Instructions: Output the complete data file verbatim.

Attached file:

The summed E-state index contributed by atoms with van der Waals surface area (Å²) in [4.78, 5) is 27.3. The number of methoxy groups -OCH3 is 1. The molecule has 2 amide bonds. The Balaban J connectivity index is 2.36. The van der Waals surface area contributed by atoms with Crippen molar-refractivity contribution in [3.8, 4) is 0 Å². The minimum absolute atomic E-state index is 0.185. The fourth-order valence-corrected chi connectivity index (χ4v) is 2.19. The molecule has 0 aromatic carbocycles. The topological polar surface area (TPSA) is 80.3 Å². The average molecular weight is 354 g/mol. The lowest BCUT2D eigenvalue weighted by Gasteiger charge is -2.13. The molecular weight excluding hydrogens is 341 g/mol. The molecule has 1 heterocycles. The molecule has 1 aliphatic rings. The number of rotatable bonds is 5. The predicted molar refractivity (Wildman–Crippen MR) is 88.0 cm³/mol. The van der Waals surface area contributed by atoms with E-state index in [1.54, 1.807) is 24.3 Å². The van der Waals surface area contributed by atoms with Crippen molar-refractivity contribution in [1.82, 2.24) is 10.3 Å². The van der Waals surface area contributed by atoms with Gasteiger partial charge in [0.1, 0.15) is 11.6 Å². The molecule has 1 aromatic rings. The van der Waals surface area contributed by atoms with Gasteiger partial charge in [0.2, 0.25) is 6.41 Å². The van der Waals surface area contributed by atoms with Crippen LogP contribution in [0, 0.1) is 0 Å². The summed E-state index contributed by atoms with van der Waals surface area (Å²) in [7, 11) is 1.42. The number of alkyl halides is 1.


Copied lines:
The summed E-state index contributed by atoms with van der Waals surface area (Å²) in [4.78, 5) is 27.3. The number of methoxy groups -OCH3 is 1. The molecule has 2 amide bonds. The Balaban J connectivity index is 2.36. The van der Waals surface area contributed by atoms with Crippen molar-refractivity contribution in [3.8, 4) is 0 Å². The minimum absolute atomic E-state index is 0.185. The fourth-order valence-corrected chi connectivity index (χ4v) is 2.19. The molecule has 0 aromatic carbocycles. The topological polar surface area (TPSA) is 80.3 Å². The average molecular weight is 354 g/mol. The lowest BCUT2D eigenvalue weighted by Gasteiger charge is -2.13. The molecular weight excluding hydrogens is 341 g/mol. The molecule has 1 heterocycles. The molecule has 1 aliphatic rings. The number of rotatable bonds is 5. The predicted molar refractivity (Wildman–Crippen MR) is 88.0 cm³/mol. The van der Waals surface area contributed by atoms with E-state index in [1.54, 1.807) is 24.3 Å². The van der Waals surface area contributed by atoms with Crippen molar-refractivity contribution in [1.82, 2.24) is 10.3 Å². The van der Waals surface area contributed by atoms with Gasteiger partial charge in [0.1, 0.15) is 11.6 Å². The molecule has 1 aromatic rings. The van der Waals surface area contributed by atoms with Gasteiger partial charge in [0.2, 0.25) is 6.41 Å². The van der Waals surface area contributed by atoms with Crippen LogP contribution in [0, 0.1) is 0 Å². The summed E-state index contributed by atoms with van der Waals surface area (Å²) in [7, 11) is 1.42. The number of alkyl halides is 1.